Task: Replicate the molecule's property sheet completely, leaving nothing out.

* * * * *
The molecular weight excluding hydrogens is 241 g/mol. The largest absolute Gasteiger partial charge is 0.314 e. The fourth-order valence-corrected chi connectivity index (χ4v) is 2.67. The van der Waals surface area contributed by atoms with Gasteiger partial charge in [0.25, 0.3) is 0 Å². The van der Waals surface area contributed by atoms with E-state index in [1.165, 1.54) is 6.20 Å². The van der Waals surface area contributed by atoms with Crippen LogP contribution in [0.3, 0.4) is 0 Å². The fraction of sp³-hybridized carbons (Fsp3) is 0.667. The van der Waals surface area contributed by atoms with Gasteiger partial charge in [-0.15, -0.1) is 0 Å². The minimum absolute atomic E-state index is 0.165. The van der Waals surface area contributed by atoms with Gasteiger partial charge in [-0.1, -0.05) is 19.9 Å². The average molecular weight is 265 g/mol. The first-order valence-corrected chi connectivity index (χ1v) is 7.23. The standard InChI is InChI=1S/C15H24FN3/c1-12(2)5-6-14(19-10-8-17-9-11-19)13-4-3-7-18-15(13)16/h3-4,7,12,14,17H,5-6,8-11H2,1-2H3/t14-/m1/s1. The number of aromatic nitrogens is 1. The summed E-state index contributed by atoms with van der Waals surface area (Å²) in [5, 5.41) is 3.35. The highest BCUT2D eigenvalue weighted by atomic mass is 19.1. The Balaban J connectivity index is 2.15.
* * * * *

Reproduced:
The molecular weight excluding hydrogens is 241 g/mol. The largest absolute Gasteiger partial charge is 0.314 e. The fourth-order valence-corrected chi connectivity index (χ4v) is 2.67. The van der Waals surface area contributed by atoms with Gasteiger partial charge in [0.25, 0.3) is 0 Å². The van der Waals surface area contributed by atoms with E-state index in [1.165, 1.54) is 6.20 Å². The van der Waals surface area contributed by atoms with Crippen LogP contribution in [0.3, 0.4) is 0 Å². The fraction of sp³-hybridized carbons (Fsp3) is 0.667. The van der Waals surface area contributed by atoms with Gasteiger partial charge in [-0.15, -0.1) is 0 Å². The minimum absolute atomic E-state index is 0.165. The van der Waals surface area contributed by atoms with Gasteiger partial charge in [-0.1, -0.05) is 19.9 Å². The average molecular weight is 265 g/mol. The first-order valence-corrected chi connectivity index (χ1v) is 7.23. The standard InChI is InChI=1S/C15H24FN3/c1-12(2)5-6-14(19-10-8-17-9-11-19)13-4-3-7-18-15(13)16/h3-4,7,12,14,17H,5-6,8-11H2,1-2H3/t14-/m1/s1. The number of aromatic nitrogens is 1. The summed E-state index contributed by atoms with van der Waals surface area (Å²) in [5, 5.41) is 3.35. The highest BCUT2D eigenvalue weighted by atomic mass is 19.1. The Balaban J connectivity index is 2.15.